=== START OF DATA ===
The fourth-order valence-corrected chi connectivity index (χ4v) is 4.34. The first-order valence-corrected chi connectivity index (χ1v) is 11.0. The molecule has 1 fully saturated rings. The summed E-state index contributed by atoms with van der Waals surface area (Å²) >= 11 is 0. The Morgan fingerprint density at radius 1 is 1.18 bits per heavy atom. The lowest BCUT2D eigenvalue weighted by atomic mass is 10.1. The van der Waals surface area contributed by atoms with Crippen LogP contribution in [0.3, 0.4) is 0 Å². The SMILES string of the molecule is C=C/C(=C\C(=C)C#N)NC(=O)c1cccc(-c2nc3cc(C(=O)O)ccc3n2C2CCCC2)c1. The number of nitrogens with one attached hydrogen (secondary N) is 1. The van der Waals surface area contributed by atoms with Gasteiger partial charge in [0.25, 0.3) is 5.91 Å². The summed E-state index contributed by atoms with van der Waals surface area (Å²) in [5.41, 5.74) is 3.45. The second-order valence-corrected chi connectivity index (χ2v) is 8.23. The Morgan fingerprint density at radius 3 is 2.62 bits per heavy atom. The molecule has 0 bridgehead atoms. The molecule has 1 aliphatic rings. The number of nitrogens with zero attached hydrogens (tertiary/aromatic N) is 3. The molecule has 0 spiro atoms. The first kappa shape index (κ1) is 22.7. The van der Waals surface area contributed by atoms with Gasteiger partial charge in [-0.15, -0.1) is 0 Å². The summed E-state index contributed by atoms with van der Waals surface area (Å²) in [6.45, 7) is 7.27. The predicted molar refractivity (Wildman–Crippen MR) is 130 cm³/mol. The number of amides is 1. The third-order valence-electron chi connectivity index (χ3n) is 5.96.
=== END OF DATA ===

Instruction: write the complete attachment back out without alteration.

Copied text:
The fourth-order valence-corrected chi connectivity index (χ4v) is 4.34. The first-order valence-corrected chi connectivity index (χ1v) is 11.0. The molecule has 1 fully saturated rings. The summed E-state index contributed by atoms with van der Waals surface area (Å²) >= 11 is 0. The Morgan fingerprint density at radius 1 is 1.18 bits per heavy atom. The lowest BCUT2D eigenvalue weighted by atomic mass is 10.1. The van der Waals surface area contributed by atoms with Crippen LogP contribution in [0.3, 0.4) is 0 Å². The SMILES string of the molecule is C=C/C(=C\C(=C)C#N)NC(=O)c1cccc(-c2nc3cc(C(=O)O)ccc3n2C2CCCC2)c1. The number of nitrogens with one attached hydrogen (secondary N) is 1. The van der Waals surface area contributed by atoms with Gasteiger partial charge in [0.25, 0.3) is 5.91 Å². The summed E-state index contributed by atoms with van der Waals surface area (Å²) in [5.41, 5.74) is 3.45. The second-order valence-corrected chi connectivity index (χ2v) is 8.23. The Morgan fingerprint density at radius 3 is 2.62 bits per heavy atom. The molecule has 0 bridgehead atoms. The molecule has 1 aliphatic rings. The number of nitrogens with zero attached hydrogens (tertiary/aromatic N) is 3. The molecule has 0 spiro atoms. The first kappa shape index (κ1) is 22.7. The van der Waals surface area contributed by atoms with Gasteiger partial charge in [-0.15, -0.1) is 0 Å². The summed E-state index contributed by atoms with van der Waals surface area (Å²) in [6.45, 7) is 7.27. The predicted molar refractivity (Wildman–Crippen MR) is 130 cm³/mol. The number of amides is 1. The third-order valence-electron chi connectivity index (χ3n) is 5.96.